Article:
MLB

Justin Verlander caps Cy Young-caliber season with five no-hit innings as Astros blank Phillies

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The Houston Astros nearly made baseball history, coming within an inning of becoming the first team ever to throw two combined no-hitters in a season. 

The near no-hitter came in an 10-0 win over the Phillies, who clinched and celebrated a playoff berth Monday night in Houston. The Astros also threw a combined no-hitter earlier this season on June 25 behind Cristian Javier, Ryan Pressly and Hector Neris. No team has ever pulled it off twice in a season.

Justin Verlander was the story, though, above the flirtation with another no-hitter. He started the game and was dominant through five innings, striking out 10 and walking one in those no-hit innings. He had thrown 77 pitches and was pulled from the game because it was essentially meaningless and he’s getting ready for what the Astros hope is a deep playoff run. Also, he said after the game there was a cut on his hand and he didn’t want to make it worse (mlb.com). 

Additionally, Verlander should have locked up his third Cy Young. 

He ends the season 18-4 with a 1.75 ERA, 0.83 WHIP and 185 strikeouts in 175 innings. He’ll end the season leading the AL in wins, winning percentage, ERA, and WHIP, among other categories. Not only would it be his third Cy Young, but he also has an MVP and finished second place in Cy Young voting three times. His Hall of Fame resume keeps growing.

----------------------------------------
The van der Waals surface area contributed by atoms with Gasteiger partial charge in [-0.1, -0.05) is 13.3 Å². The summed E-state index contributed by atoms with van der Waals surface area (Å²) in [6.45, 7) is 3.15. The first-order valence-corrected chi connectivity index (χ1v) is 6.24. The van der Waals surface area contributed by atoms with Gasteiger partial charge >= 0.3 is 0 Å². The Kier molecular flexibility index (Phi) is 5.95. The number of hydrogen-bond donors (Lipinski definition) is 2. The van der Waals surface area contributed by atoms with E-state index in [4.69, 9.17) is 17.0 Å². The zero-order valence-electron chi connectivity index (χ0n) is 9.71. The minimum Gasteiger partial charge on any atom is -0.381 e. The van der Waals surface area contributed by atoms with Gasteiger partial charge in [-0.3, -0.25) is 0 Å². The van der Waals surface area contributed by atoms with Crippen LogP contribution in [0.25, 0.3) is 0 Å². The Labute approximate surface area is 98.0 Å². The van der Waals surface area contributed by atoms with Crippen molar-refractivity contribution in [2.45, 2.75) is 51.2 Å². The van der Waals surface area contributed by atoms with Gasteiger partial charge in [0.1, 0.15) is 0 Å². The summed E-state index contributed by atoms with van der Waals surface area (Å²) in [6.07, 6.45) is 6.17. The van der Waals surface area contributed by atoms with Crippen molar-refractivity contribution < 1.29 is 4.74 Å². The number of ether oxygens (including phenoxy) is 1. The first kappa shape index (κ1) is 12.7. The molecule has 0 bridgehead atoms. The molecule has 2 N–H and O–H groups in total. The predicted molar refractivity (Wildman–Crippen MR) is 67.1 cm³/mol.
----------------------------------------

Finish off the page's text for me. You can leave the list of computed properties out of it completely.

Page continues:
As for the run at a no-hitter, relievers Hunter Brown (2 1/3 innings) and Neris (2/3 innings) navigated the Phillies’ lineup through the eighth inning without allowing a hit. It was Garrett Stubbs leading off the ninth with a single against lefty Will Smith to break it up. Bryce Harper and Darick Hall would follow with singles before Smith struck out three straight hitters to end the game. 

The Astros moved to 105-56 on the season. They are locked in to the top AL seed in the playoffs and trail just the Dodgers from the NL side. They’ll be looking for their fourth AL pennant in the last six seasons and their second World Series title, paired with 2017, during that run. 



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